On Tariffs and Subsidies in Interstate Trade: A Legal and Economic Analysis
Drahozal, Christopher R.
Washington University in St. Louis School of Law
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The dormant Commerce Clause of the United States Constitution, as currently construed by the Supreme Court, permits states to “promote” instate businesses but not to “protect” those businesses from out-of-state competition. This Article examines the tenuous distinction between promoting and protecting local industry in the context of state tariffs and state subsidies. A state tariff—a tax imposed solely on goods imported from another state—is the “paradigmatic example” of a protectionist state law that violates the dormant Commerce Clause. Meanwhile, a state subsidy to domestic producers of a good, when funded out of general revenues, is treated as virtually per se constitutional because it “merely assists local business.” This Article looks to international economics and constitutional history in an attempt to justify the differing treatment of tariffs and subsidies. The analysis suggests that the differing treatment can be justified, although not because subsidies merely promote local business. The analysis also provides a framework for determining whether a state law is more like a valid subsidy or an invalid tariff, and thus aids in understanding a number of recent Supreme Court cases that address the validity of state taxing schemes that favor local businesses.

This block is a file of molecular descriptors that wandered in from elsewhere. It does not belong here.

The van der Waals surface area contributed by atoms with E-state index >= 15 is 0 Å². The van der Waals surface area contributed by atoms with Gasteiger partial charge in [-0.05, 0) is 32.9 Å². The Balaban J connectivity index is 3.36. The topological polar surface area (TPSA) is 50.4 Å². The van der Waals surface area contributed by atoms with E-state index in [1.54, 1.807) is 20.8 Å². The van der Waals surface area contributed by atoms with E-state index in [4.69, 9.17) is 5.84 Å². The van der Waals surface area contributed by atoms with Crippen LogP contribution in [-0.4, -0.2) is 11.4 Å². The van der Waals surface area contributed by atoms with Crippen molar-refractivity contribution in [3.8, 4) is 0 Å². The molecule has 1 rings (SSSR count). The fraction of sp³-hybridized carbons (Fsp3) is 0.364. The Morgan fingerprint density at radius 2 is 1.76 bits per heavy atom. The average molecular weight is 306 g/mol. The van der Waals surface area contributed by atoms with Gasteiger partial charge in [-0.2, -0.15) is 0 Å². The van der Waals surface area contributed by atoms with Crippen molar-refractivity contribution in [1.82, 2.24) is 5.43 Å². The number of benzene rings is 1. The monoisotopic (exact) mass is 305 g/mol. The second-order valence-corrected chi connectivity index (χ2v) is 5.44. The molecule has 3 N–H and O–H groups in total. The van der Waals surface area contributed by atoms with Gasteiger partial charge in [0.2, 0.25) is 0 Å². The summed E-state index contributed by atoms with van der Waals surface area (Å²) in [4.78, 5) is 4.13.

Full-text available at SSRN. See link in this record.
Christopher R. Drahozal, On Tariffs and Subsidies in Interstate Trade: A Legal and Economic Analysis, 74 WASH. U. L. REV. (1996).
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